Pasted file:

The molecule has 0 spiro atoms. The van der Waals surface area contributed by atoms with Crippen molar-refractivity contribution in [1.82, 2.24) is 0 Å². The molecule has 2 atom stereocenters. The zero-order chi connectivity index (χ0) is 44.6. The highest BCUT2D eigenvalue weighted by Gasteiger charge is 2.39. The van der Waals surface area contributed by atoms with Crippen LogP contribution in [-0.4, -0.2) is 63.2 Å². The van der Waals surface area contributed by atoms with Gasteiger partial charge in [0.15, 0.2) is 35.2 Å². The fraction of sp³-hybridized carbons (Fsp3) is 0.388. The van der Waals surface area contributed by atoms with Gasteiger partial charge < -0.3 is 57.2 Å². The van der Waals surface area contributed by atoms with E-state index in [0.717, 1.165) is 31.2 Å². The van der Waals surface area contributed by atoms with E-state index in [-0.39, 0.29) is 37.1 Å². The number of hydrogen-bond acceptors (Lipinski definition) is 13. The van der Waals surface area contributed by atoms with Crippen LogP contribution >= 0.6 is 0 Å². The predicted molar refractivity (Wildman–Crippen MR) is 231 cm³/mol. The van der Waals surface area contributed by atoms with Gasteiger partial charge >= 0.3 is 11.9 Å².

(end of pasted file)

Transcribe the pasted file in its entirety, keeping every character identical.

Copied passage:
The molecule has 0 spiro atoms. The van der Waals surface area contributed by atoms with Crippen molar-refractivity contribution in [1.82, 2.24) is 0 Å². The molecule has 2 atom stereocenters. The zero-order chi connectivity index (χ0) is 44.6. The highest BCUT2D eigenvalue weighted by Gasteiger charge is 2.39. The van der Waals surface area contributed by atoms with Crippen LogP contribution in [-0.4, -0.2) is 63.2 Å². The van der Waals surface area contributed by atoms with Gasteiger partial charge in [0.15, 0.2) is 35.2 Å². The fraction of sp³-hybridized carbons (Fsp3) is 0.388. The van der Waals surface area contributed by atoms with Gasteiger partial charge < -0.3 is 57.2 Å². The van der Waals surface area contributed by atoms with E-state index in [0.717, 1.165) is 31.2 Å². The van der Waals surface area contributed by atoms with E-state index in [-0.39, 0.29) is 37.1 Å². The number of hydrogen-bond acceptors (Lipinski definition) is 13. The van der Waals surface area contributed by atoms with Crippen LogP contribution >= 0.6 is 0 Å². The predicted molar refractivity (Wildman–Crippen MR) is 231 cm³/mol. The van der Waals surface area contributed by atoms with Gasteiger partial charge >= 0.3 is 11.9 Å².